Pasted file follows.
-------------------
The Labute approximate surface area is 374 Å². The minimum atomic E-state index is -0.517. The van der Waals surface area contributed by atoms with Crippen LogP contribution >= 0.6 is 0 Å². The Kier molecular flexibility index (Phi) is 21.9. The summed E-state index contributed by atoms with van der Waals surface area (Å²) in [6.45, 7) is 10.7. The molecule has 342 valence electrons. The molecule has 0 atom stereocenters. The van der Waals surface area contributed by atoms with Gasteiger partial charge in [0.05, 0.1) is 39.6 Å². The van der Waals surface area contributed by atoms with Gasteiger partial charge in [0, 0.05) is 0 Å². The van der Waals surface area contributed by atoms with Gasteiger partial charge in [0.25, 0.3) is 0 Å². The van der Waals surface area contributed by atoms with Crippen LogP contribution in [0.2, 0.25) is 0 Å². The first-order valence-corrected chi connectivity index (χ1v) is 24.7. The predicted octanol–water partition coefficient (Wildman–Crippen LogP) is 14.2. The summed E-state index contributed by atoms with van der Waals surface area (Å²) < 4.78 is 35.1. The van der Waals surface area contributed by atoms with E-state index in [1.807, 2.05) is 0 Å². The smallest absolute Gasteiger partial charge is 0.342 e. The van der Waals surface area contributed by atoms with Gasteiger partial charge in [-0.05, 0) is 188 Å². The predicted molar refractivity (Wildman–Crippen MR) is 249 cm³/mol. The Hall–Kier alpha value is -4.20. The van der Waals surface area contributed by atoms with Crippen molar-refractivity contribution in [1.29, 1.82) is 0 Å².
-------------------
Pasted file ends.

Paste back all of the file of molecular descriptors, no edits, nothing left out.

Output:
The Labute approximate surface area is 374 Å². The minimum atomic E-state index is -0.517. The van der Waals surface area contributed by atoms with Crippen LogP contribution >= 0.6 is 0 Å². The Kier molecular flexibility index (Phi) is 21.9. The summed E-state index contributed by atoms with van der Waals surface area (Å²) in [6.45, 7) is 10.7. The molecule has 342 valence electrons. The molecule has 0 atom stereocenters. The van der Waals surface area contributed by atoms with Gasteiger partial charge in [0.05, 0.1) is 39.6 Å². The van der Waals surface area contributed by atoms with Gasteiger partial charge in [0, 0.05) is 0 Å². The van der Waals surface area contributed by atoms with Gasteiger partial charge in [0.25, 0.3) is 0 Å². The van der Waals surface area contributed by atoms with Crippen LogP contribution in [0.2, 0.25) is 0 Å². The first-order valence-corrected chi connectivity index (χ1v) is 24.7. The predicted octanol–water partition coefficient (Wildman–Crippen LogP) is 14.2. The summed E-state index contributed by atoms with van der Waals surface area (Å²) < 4.78 is 35.1. The van der Waals surface area contributed by atoms with E-state index in [1.807, 2.05) is 0 Å². The smallest absolute Gasteiger partial charge is 0.342 e. The van der Waals surface area contributed by atoms with Gasteiger partial charge in [-0.05, 0) is 188 Å². The predicted molar refractivity (Wildman–Crippen MR) is 249 cm³/mol. The Hall–Kier alpha value is -4.20. The van der Waals surface area contributed by atoms with Crippen molar-refractivity contribution in [1.29, 1.82) is 0 Å².